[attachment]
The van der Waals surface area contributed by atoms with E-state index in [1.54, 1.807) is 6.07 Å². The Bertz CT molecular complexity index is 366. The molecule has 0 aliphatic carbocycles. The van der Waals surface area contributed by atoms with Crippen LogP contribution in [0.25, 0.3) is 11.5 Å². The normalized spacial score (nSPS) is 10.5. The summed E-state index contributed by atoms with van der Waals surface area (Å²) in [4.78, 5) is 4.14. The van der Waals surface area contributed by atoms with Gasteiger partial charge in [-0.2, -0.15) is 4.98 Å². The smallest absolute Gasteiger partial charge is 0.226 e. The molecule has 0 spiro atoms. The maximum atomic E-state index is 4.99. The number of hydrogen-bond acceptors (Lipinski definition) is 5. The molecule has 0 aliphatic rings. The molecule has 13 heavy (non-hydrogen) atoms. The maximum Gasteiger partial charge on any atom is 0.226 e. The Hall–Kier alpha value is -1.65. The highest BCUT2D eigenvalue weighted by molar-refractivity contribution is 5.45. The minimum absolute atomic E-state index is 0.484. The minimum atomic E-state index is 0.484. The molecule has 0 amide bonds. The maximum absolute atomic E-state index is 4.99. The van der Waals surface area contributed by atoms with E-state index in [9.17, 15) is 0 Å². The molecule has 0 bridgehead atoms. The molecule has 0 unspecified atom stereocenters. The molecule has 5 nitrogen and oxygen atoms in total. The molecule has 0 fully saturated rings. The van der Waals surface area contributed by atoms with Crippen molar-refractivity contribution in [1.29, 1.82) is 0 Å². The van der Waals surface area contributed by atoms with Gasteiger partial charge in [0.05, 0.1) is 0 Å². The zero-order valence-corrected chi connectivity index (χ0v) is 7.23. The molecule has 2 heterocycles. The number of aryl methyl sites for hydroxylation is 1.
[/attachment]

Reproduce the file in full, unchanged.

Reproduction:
The van der Waals surface area contributed by atoms with E-state index in [1.54, 1.807) is 6.07 Å². The Bertz CT molecular complexity index is 366. The molecule has 0 aliphatic carbocycles. The van der Waals surface area contributed by atoms with Crippen LogP contribution in [0.25, 0.3) is 11.5 Å². The normalized spacial score (nSPS) is 10.5. The summed E-state index contributed by atoms with van der Waals surface area (Å²) in [4.78, 5) is 4.14. The van der Waals surface area contributed by atoms with Gasteiger partial charge in [-0.2, -0.15) is 4.98 Å². The smallest absolute Gasteiger partial charge is 0.226 e. The molecule has 0 spiro atoms. The maximum atomic E-state index is 4.99. The number of hydrogen-bond acceptors (Lipinski definition) is 5. The molecule has 0 aliphatic rings. The molecule has 13 heavy (non-hydrogen) atoms. The maximum Gasteiger partial charge on any atom is 0.226 e. The Hall–Kier alpha value is -1.65. The highest BCUT2D eigenvalue weighted by molar-refractivity contribution is 5.45. The minimum absolute atomic E-state index is 0.484. The minimum atomic E-state index is 0.484. The molecule has 0 amide bonds. The maximum absolute atomic E-state index is 4.99. The van der Waals surface area contributed by atoms with E-state index in [9.17, 15) is 0 Å². The molecule has 0 bridgehead atoms. The molecule has 0 unspecified atom stereocenters. The molecule has 5 nitrogen and oxygen atoms in total. The molecule has 0 fully saturated rings. The van der Waals surface area contributed by atoms with Crippen molar-refractivity contribution in [1.29, 1.82) is 0 Å². The van der Waals surface area contributed by atoms with Gasteiger partial charge in [0.05, 0.1) is 0 Å². The zero-order valence-corrected chi connectivity index (χ0v) is 7.23. The molecule has 2 heterocycles. The number of aryl methyl sites for hydroxylation is 1.